It is thrilling to know you are understood, and what all understanders have in common is a skill of the eye that conveys there is obviously more to you than you’re letting on.
It acknowledges that unknown merely means unexpressed.
To catch an eye is an opportunity. It says,
“Together we are more rare than apart.”
I let you take authority with that glance only because the desire to know is more kind than threatening.
You, with pale long arms and this miraculous and familiar dark and stringy tussle on the top of your head—I’ll accept your knowledge of me—only if you promise I can squint at you whenever I want, sometimes smiling or with the most micro head movement.
I will always hold the thought of what at least one of your long looks did to me, but trust that I was not transfixed by the marbled color of your eyes or your lashes or their deep setting and smallish size—it was the boyishness behind it all.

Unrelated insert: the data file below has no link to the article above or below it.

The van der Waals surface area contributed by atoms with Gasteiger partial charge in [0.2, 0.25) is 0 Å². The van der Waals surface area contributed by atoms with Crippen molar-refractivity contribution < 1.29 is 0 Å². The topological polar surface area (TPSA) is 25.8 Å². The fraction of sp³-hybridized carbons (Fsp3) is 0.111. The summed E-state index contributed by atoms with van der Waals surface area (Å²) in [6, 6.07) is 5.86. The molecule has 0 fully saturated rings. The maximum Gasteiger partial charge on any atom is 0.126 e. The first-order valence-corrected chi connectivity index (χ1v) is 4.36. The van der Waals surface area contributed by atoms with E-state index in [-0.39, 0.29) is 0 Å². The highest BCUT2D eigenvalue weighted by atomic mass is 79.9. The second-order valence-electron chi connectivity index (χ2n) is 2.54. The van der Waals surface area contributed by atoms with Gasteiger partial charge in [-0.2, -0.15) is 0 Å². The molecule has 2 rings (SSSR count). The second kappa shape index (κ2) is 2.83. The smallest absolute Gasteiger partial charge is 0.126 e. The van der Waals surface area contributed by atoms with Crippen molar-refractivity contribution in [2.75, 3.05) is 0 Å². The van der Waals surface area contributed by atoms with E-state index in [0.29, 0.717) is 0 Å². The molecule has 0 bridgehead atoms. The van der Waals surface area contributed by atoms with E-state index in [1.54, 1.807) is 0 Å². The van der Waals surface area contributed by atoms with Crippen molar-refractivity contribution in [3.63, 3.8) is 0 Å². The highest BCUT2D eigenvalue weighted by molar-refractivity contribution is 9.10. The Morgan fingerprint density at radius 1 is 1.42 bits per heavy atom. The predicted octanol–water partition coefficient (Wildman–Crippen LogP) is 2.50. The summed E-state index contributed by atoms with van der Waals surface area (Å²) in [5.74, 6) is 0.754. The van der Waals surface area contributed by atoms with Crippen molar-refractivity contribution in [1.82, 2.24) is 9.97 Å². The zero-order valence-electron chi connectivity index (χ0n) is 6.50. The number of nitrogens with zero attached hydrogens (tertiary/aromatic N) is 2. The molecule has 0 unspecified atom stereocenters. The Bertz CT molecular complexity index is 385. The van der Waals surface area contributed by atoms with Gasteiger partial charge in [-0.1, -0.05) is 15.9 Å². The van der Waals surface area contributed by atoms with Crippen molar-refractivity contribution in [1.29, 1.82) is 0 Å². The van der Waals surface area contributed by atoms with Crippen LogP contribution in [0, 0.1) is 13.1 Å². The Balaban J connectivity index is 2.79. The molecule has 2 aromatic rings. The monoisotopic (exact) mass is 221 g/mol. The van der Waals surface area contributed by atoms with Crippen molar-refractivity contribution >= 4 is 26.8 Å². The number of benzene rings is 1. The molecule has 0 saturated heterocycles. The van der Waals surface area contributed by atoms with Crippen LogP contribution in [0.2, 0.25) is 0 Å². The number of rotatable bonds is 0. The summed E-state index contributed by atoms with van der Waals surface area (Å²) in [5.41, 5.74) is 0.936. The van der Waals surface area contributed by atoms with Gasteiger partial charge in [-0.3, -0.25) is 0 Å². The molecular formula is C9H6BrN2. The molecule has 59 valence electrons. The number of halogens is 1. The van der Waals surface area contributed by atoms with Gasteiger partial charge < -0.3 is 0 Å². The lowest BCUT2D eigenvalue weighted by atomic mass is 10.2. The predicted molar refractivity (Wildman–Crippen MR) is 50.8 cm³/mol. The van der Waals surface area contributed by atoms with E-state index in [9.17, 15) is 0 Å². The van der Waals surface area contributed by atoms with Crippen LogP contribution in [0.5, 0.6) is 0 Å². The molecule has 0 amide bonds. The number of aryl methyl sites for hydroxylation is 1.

I know you’re a character in a book because I can read when your eyes change and speak. Our pupils speak in a secret code that my consciousness is never allowed to understand but don’t doubt, and don’t deny, what works and changes inside of me—dough perfectly kneaded, lovingly left to rise.
An author made famous by paying his scholarly dues once said it is a pity and disgrace to use the word “eyes” when describing the glassy, rolling bulbs in your skull because they naturally lend themselves to much more vivid imagery.
But I will never apologize for finally stating plainly, or singing out the window, that your eyes make me feel like simmering caramel is encapsulating and softening my limbs, even running through my veins.
You turn all my atoms into something much more decadent.
Molly Begg is a thinker and writer consistently working to find (and honor) her voice in written form. She is a reader who loves to check-in to a book for hours and is passionate about simplicity and clarity in life and language.